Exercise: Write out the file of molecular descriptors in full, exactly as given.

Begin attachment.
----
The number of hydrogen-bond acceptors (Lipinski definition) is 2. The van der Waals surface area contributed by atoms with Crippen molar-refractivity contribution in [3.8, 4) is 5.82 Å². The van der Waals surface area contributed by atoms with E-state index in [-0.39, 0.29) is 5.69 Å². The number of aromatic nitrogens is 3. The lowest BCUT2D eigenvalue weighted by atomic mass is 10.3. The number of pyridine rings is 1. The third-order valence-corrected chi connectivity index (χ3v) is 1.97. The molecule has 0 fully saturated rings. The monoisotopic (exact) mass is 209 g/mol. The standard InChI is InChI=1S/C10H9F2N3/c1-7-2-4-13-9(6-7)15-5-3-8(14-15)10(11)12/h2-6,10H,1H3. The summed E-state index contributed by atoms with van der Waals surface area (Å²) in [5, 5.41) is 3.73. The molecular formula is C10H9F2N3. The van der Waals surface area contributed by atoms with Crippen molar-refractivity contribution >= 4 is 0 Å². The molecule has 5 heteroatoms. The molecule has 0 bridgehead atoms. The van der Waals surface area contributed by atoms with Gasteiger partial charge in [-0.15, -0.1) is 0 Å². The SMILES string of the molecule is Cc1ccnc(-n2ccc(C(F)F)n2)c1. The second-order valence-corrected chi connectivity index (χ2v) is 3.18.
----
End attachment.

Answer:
The number of hydrogen-bond acceptors (Lipinski definition) is 2. The van der Waals surface area contributed by atoms with Crippen molar-refractivity contribution in [3.8, 4) is 5.82 Å². The van der Waals surface area contributed by atoms with E-state index in [-0.39, 0.29) is 5.69 Å². The number of aromatic nitrogens is 3. The lowest BCUT2D eigenvalue weighted by atomic mass is 10.3. The number of pyridine rings is 1. The third-order valence-corrected chi connectivity index (χ3v) is 1.97. The molecule has 0 fully saturated rings. The monoisotopic (exact) mass is 209 g/mol. The standard InChI is InChI=1S/C10H9F2N3/c1-7-2-4-13-9(6-7)15-5-3-8(14-15)10(11)12/h2-6,10H,1H3. The summed E-state index contributed by atoms with van der Waals surface area (Å²) in [5, 5.41) is 3.73. The molecular formula is C10H9F2N3. The van der Waals surface area contributed by atoms with Crippen molar-refractivity contribution >= 4 is 0 Å². The molecule has 5 heteroatoms. The molecule has 0 bridgehead atoms. The van der Waals surface area contributed by atoms with Gasteiger partial charge in [-0.15, -0.1) is 0 Å². The SMILES string of the molecule is Cc1ccnc(-n2ccc(C(F)F)n2)c1. The second-order valence-corrected chi connectivity index (χ2v) is 3.18.